I would like to give credit where credit is due. Videos are from YouTube and other sources such as NicoNico while Oricon rankings and other information are translated from the Japanese Wikipedia unless noted.

Monday, March 19, 2018

Keiko Utsumi -- Chiisana Touhikou(小さな逃避行)

Once again, I've found another singer from the 1990s who I had never heard about but I've managed to pick her out of the bottom 9/10ths of the music iceberg.

This is Keiko Utsumi(宇都美慶子)from Mie Prefecture who debuted in 1990 and has thus far released 10 albums and 15 singles. Her 4th album "Renai Shosetsu"(恋愛小説...Love Novel)from September 1992 provided this bubbly pop treat, "Chiisana Touhikou" (A Little Elopement).

The reason that I picked this one out is that "Chiisana Touhikou" was written and composed by Etsuko Yamakawa(山川恵津子), a songwriter who can concoct some very nice pop songs. And this one has got quite a nice skippy hook to it...rather whimsical, I can say. Yamakawa's lyrics have Utsumi singing about a woman who is at a party (perhaps it's a shower before the wedding or a party early in the marriage with friends) and seriously/jokingly thinking whether to flee elsewhere...sans hubby/fiance. Perhaps she's thinking that the prospect of settling down is not all that it's cracked up to be. However, considering the upbeat tone of the melody, I think it's more of the not-so-serious What If type of situation. The guy ought to be grateful.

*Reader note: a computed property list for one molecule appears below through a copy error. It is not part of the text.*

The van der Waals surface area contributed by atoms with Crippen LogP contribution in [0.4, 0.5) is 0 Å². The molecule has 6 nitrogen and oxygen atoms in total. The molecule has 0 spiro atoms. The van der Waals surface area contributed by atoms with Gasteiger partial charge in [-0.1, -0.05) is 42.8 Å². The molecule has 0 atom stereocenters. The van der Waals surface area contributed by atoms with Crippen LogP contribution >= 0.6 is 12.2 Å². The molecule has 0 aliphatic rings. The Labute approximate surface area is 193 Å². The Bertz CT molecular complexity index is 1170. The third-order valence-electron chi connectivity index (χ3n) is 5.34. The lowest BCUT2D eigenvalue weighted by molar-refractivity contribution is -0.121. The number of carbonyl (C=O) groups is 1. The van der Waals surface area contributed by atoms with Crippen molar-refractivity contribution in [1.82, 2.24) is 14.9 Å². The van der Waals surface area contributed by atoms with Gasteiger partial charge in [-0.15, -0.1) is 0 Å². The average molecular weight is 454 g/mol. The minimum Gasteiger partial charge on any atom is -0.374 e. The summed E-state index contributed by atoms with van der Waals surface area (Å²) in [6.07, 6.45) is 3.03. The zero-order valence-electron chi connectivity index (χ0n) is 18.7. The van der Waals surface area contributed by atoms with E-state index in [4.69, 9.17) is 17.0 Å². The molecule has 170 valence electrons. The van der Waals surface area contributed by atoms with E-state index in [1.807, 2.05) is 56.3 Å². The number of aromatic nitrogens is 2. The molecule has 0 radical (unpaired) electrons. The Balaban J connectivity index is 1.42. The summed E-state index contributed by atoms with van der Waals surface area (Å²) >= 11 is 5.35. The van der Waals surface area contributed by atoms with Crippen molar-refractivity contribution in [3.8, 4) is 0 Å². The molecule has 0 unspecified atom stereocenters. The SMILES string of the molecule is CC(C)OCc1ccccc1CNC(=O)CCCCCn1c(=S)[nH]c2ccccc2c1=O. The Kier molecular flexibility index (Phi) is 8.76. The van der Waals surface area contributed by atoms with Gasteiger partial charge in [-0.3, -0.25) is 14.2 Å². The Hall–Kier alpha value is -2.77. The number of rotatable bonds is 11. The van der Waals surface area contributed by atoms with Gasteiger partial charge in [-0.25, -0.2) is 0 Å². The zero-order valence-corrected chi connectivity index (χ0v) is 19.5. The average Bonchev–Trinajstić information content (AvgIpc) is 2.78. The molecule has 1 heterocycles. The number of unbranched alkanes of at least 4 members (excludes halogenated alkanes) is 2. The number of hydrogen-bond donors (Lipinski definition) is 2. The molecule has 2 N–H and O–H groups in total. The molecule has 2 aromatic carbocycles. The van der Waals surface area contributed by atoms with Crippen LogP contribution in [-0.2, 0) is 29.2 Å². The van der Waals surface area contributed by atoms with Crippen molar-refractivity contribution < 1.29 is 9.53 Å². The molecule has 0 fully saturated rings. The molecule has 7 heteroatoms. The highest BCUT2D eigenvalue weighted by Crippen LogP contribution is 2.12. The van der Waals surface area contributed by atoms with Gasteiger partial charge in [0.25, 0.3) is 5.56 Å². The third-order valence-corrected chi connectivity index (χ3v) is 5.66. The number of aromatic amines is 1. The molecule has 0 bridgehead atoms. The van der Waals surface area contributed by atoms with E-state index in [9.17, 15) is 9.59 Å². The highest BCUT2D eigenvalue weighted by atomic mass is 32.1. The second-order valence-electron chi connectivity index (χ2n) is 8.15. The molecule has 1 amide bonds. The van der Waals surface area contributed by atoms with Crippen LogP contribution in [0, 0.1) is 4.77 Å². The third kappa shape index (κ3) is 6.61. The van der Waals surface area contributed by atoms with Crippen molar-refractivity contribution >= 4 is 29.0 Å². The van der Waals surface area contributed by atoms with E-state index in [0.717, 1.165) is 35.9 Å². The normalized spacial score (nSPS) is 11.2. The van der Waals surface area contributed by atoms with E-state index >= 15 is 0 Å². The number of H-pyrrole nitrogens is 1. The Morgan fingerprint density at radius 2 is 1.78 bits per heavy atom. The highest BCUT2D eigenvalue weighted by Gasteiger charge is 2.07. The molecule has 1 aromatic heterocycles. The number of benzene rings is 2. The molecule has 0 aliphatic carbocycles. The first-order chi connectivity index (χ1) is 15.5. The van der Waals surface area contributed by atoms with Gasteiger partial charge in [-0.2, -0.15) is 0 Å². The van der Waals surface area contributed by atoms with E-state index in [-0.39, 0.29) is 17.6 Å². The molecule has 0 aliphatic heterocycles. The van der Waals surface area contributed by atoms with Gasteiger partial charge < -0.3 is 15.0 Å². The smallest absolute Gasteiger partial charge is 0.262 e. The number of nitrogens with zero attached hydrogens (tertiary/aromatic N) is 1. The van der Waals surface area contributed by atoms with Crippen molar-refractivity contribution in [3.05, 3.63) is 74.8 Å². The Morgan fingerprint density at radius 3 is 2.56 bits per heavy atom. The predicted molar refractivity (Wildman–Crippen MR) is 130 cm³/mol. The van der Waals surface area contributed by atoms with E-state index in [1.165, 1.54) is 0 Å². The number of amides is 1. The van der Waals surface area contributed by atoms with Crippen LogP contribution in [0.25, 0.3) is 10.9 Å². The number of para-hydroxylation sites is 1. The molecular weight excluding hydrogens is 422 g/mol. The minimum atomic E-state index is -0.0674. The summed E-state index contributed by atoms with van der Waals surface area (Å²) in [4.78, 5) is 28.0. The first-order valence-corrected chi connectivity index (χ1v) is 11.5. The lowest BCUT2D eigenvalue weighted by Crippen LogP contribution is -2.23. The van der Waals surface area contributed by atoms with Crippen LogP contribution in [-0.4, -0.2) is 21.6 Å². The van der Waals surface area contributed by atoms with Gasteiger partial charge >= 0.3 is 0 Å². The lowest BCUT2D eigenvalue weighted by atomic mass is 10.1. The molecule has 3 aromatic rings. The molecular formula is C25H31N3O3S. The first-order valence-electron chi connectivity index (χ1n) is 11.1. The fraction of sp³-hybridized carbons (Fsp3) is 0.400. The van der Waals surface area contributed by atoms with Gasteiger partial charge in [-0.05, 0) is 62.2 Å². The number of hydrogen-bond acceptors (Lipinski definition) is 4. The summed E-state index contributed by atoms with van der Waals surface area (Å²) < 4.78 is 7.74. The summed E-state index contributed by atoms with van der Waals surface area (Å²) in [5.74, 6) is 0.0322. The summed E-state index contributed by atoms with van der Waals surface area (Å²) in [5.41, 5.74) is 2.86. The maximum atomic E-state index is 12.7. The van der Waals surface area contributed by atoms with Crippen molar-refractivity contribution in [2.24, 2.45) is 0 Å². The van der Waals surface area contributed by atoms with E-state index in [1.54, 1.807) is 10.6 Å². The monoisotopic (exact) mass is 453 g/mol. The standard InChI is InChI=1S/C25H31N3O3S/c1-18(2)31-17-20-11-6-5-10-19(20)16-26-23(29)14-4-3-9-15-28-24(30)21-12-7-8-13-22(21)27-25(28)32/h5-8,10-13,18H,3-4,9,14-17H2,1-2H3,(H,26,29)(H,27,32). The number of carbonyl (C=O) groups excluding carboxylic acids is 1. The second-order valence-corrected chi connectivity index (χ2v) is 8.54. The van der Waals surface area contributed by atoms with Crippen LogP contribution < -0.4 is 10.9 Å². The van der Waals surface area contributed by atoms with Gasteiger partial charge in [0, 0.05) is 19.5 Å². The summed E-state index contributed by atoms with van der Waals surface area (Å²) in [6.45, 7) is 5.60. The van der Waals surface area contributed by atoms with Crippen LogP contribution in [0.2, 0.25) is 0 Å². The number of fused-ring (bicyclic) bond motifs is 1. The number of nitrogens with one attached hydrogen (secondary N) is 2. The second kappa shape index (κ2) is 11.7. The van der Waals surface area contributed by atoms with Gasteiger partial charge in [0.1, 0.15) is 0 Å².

According to her website, Utsumi's influences include Diana Ross and Whitney Houston, and is currently into The Corrs and Natalie Imbruglia.

Yuuya Mori -- Uomi's Theme

Well, it's a Monday and the final day of winter (technically speaking, anyways) so I will confess to a guilty pleasure. Although this show was never part of my anime buddy's list, I have been watching the many excerpts from "Seitokai Yakuindomo"(生徒会役員共...Student Council Staff Members)over the past several months. This is an anime that's so overtly raunchy that various citizens from Springfield, Quahog in Rhode Island, and South Park, Colorado would probably drop their jaws at some of the gags. Heck, even the notorious Glenn Quagmire would most likely go "Whoa! Just how old are you kids?! Giggity-giggity."

The soundtrack from the show by pianist/arranger/composer Yuuya Mori(森悠也)is your usual run-of-the-mill music for a slice-of-life comedy anime but there is one track that has stood out. It is a very gentle and pleasant theme song for one of the semi-regular characters, the mild-mannered and somewhat pervy Chihiro Uomi(魚見チヒロ)titled simply "Uomi's Theme".

It's always nice to hear a clarinet. Not because I used to play one in high school for 4 years and I certainly don't miss having the ol' licorice stick, but it's just nice to listen to one in a jazz piece (and a bossa-influenced one at that) once in a while that's not connected with a swing number.

"Uomi's Theme" reminds me a bit of the theme song from "The Critic" which was a mysteriously underappreciated ABC prime-time cartoon from the mid-1990s ("The Simpsons", I believe, was already well on its way to success, and "Family Guy" was still a few years away). And the composer for that lovely theme was none other than Hans Zimmer, the guy behind "The Dark Knight" trilogy and "Inception", and one of the fellows who had a hand in The Buggles, famous for the anthem for 80s pop music, "Video Killed The Radio Star".